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nomad soul



Joined: 31 Jan 2010
Posts: 10829
Location: The real world

PostPosted: Sat Jul 30, 2016 7:47 pm    Post subject: Reply with quote

On a related note...

Expatriates want to see out their days in the UAE
By Jennifer Bell, The National | July 30, 2016
Source: http://www.thenational.ae/uae/expatriates-want-to-see-out-their-days-in-the-uae

ABU DHABI // Expatriates are seeking changes to let them live out their days in the UAE, and believe the Government should review their retirement age. Many who have spent most of their working lives in the country dream of retiring here. They would like to see restrictions eased to allow expats, who make up about 85 per cent of the population, to obtain a residency visa after turning 65.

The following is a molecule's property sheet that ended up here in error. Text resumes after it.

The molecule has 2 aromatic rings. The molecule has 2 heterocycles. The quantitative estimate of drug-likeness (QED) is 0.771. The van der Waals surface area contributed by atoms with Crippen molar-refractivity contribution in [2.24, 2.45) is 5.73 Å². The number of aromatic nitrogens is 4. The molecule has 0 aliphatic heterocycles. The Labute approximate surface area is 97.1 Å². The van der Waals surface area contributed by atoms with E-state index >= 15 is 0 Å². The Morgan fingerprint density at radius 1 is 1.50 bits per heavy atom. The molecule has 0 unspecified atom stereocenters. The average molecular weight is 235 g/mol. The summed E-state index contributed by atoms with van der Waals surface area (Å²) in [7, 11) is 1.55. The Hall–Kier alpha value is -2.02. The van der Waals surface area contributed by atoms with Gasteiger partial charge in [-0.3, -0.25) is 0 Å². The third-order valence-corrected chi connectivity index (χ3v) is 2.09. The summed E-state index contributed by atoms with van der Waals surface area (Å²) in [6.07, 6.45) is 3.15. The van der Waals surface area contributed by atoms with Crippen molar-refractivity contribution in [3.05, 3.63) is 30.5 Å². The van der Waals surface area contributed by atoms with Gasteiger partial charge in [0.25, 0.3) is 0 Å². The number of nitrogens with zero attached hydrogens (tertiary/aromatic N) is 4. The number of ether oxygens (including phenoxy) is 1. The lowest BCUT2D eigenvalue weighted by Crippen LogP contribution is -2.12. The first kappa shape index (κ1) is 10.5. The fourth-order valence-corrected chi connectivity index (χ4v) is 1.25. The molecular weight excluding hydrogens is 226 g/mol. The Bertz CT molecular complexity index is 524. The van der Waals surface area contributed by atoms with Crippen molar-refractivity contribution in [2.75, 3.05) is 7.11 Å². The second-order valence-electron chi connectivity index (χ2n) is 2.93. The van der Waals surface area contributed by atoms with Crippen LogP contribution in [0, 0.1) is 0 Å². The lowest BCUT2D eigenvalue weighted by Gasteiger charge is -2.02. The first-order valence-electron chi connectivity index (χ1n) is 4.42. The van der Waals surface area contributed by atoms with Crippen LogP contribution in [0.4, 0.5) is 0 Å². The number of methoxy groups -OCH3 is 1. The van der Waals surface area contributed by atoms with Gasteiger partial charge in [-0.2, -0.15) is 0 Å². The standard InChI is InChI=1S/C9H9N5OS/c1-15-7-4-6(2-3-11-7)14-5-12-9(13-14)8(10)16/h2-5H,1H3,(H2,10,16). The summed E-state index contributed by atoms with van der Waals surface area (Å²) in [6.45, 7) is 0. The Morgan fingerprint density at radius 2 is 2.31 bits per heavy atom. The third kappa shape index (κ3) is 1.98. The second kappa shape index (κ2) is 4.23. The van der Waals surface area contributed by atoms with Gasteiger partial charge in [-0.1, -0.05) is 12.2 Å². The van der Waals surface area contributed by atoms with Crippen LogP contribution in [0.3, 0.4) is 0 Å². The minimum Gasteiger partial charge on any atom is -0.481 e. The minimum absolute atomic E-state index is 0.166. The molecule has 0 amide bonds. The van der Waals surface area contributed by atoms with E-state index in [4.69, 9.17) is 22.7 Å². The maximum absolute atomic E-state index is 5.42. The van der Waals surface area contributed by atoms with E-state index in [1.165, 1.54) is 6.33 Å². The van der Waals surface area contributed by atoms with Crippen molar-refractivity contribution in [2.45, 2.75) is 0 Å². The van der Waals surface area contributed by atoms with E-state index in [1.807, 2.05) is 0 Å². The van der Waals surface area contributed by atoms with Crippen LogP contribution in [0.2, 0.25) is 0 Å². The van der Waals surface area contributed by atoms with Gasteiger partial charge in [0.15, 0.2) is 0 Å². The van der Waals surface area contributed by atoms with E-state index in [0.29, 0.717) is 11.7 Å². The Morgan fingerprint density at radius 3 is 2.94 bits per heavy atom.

Abu Dhabi resident Liz Beneski said she would be thrilled to stay after she finished working. "I will be shattered if they don’t change the rules," said Ms Beneski, 48, an American. "My clock is ticking and I moved here to stay for life. I carefully chose my life in the UAE for many reasons but mainly because the growing healthcare sector, tourism attractions and modernity of design."

The marketing and communications director for the Beach Rotana Abu Dhabi would also like expat workers to be given the freedom to work for longer. The retirement age for expats is 60 years, although the Ministry of Labour accepts requests for work permits for people over that age, up to 65. The retirement age for Emiratis is 49. "I wish the Government would reconsider its age limits on employment," said Ms Beneski. "It would be my dream to be able to work until mid or late 60s, then retire and remain welcome."

Al Ghadeer resident Anita Nasr agreed. "It’s early yet for me to start worrying about retirement but after 17 years in the UAE as a hard-working, law-abiding resident, it would be nice to know I didn’t have to leave the minute I stopped working," she said. "Like many Lebanese, my long-term plans have to include a Plan B in case the situation there deteriorates further. Knowing there’s an option close to home would be a great relief."